Joel and Ethan Coen will also be nominated for their masterful direction of the film (and for film editing), and Roger Deakins should be nominated for his work behind the camera, as well. It would have been easy to rush this job into a fast-paced action thriller, but doing so would have destroyed the suspense that McCarthy so carefully worked into the story. In the same vein, the camera tends to linger on scenes, or parts of scenes, drawing the viewer’s eye to clues being picked up by the characters almost in real time.

If there is a flaw to the film, it is only this - that the character of Bell is not as fully formed in the film as it is in the novel. A good deal of what we learn about Bell comes in the falling action, in the novel version of voice-overs and in conversations with his uncle, Ellis (some of which is shown, in truncated form, in the film). In defense of the Coen brothers, however, Bell is minor character compared to Chigurh and Moss; and the additional portions extending the character of Bell would have added length to the film. Clocking in at a shade over two hours, the film is neither too long nor too short, and I think that the Coen brothers were wise in their choice to truncate Bell rather than Moss or (especially) Chigurh.

Okay...spoiler time. There’s just no good way to go into the theme of the film - fate - without also discussing what happens to the two main characters in the end. Perhaps the greatest metaphysical question in human history is whether or not we are all characters in some preordained cosmic drama - whether our decisions can change the course of our lives, or whether all of the choices we will ever make have already been decided.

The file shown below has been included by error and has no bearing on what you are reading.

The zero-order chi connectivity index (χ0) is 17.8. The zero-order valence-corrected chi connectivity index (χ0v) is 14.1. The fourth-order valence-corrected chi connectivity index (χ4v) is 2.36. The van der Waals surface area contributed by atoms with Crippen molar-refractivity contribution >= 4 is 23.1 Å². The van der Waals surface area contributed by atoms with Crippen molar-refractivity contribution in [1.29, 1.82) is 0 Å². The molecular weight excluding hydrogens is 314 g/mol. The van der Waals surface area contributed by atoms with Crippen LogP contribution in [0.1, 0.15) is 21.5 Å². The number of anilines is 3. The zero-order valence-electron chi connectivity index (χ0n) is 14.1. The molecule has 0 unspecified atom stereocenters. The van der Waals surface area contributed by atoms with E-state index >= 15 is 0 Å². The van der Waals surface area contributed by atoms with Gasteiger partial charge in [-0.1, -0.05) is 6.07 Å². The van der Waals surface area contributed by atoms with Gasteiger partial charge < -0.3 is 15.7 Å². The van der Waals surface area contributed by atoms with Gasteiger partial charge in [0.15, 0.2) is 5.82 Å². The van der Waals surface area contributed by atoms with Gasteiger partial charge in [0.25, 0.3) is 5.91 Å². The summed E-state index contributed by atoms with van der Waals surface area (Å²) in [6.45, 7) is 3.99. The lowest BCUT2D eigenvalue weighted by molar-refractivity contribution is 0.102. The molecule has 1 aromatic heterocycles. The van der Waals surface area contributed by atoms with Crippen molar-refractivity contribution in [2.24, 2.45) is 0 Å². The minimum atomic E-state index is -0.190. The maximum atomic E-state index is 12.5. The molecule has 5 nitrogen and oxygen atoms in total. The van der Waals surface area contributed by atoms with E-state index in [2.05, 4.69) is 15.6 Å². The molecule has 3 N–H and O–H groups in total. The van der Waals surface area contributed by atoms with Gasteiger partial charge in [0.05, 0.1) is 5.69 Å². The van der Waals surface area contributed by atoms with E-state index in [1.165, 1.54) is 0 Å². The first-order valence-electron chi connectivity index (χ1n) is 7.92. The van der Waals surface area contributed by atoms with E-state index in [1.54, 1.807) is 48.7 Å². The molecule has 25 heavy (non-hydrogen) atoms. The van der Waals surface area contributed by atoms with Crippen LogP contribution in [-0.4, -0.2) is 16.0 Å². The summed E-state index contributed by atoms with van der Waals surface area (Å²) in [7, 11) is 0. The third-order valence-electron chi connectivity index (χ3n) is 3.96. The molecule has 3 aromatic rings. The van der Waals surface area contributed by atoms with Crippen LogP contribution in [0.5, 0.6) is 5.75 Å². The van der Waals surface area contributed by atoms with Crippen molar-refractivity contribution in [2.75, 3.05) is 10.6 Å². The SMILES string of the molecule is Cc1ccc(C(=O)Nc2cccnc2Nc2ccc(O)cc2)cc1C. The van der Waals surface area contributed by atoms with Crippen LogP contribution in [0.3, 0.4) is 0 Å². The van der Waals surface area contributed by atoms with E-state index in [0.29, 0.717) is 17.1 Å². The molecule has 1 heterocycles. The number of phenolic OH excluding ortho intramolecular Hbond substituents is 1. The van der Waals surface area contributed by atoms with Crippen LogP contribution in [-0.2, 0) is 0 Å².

There are strong arguments for both cases in this film. It is certainly fate that leads Moss to the abandoned vehicles and the dead people - a drug deal gone bad; but he has three - count ‘em, three - opportunities to make decisions that will affect the outcome. The first comes when he finds the remains of the drugs. His first decision is to investigate. Said investigation (along with good tracking skills) leads him to the satchel filled with money. His second decision is to take the satchel. Between those two decisions, he comes upon a dying man in one of the trucks. Moss’ third decision, later that night, is to go back to the scene with a jug of water for the man, who sputtered out the word agua when Moss found him in the truck - even though Moss knows that he is, in his own words, “fixin’ to do somethin’ dumber’n hell.”